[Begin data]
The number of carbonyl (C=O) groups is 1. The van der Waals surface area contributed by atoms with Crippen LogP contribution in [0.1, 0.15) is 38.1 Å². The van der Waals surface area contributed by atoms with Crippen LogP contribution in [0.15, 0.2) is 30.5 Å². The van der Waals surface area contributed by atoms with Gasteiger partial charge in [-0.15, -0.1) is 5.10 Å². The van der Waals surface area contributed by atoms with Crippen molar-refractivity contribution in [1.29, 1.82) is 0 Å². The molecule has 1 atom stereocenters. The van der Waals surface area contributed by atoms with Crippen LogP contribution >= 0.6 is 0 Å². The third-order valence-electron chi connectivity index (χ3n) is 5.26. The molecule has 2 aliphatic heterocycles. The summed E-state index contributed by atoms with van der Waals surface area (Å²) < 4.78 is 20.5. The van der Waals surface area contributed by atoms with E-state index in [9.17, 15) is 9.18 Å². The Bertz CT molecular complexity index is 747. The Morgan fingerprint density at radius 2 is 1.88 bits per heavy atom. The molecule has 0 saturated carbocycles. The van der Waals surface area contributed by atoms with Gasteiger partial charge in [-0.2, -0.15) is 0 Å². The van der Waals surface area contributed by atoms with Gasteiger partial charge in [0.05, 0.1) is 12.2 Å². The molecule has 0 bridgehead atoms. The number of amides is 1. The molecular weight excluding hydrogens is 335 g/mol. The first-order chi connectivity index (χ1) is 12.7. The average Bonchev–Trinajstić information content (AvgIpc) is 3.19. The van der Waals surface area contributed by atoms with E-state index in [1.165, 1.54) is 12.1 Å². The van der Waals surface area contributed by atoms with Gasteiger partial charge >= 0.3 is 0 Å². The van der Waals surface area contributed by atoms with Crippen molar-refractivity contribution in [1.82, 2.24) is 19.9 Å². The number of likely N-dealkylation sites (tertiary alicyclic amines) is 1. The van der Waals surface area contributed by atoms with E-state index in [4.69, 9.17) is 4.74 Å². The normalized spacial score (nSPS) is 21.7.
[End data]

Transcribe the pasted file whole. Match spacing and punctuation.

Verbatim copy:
The number of carbonyl (C=O) groups is 1. The van der Waals surface area contributed by atoms with Crippen LogP contribution in [0.1, 0.15) is 38.1 Å². The van der Waals surface area contributed by atoms with Crippen LogP contribution in [0.15, 0.2) is 30.5 Å². The van der Waals surface area contributed by atoms with Gasteiger partial charge in [-0.15, -0.1) is 5.10 Å². The van der Waals surface area contributed by atoms with Crippen molar-refractivity contribution in [1.29, 1.82) is 0 Å². The molecule has 1 atom stereocenters. The van der Waals surface area contributed by atoms with Crippen LogP contribution >= 0.6 is 0 Å². The third-order valence-electron chi connectivity index (χ3n) is 5.26. The molecule has 2 aliphatic heterocycles. The summed E-state index contributed by atoms with van der Waals surface area (Å²) < 4.78 is 20.5. The van der Waals surface area contributed by atoms with E-state index in [9.17, 15) is 9.18 Å². The Bertz CT molecular complexity index is 747. The Morgan fingerprint density at radius 2 is 1.88 bits per heavy atom. The molecule has 0 saturated carbocycles. The van der Waals surface area contributed by atoms with Gasteiger partial charge in [-0.2, -0.15) is 0 Å². The van der Waals surface area contributed by atoms with Gasteiger partial charge in [0.05, 0.1) is 12.2 Å². The molecule has 0 bridgehead atoms. The number of amides is 1. The molecular weight excluding hydrogens is 335 g/mol. The first-order chi connectivity index (χ1) is 12.7. The average Bonchev–Trinajstić information content (AvgIpc) is 3.19. The van der Waals surface area contributed by atoms with E-state index in [1.165, 1.54) is 12.1 Å². The van der Waals surface area contributed by atoms with Gasteiger partial charge >= 0.3 is 0 Å². The van der Waals surface area contributed by atoms with Crippen molar-refractivity contribution in [1.82, 2.24) is 19.9 Å². The number of likely N-dealkylation sites (tertiary alicyclic amines) is 1. The van der Waals surface area contributed by atoms with E-state index in [4.69, 9.17) is 4.74 Å². The normalized spacial score (nSPS) is 21.7.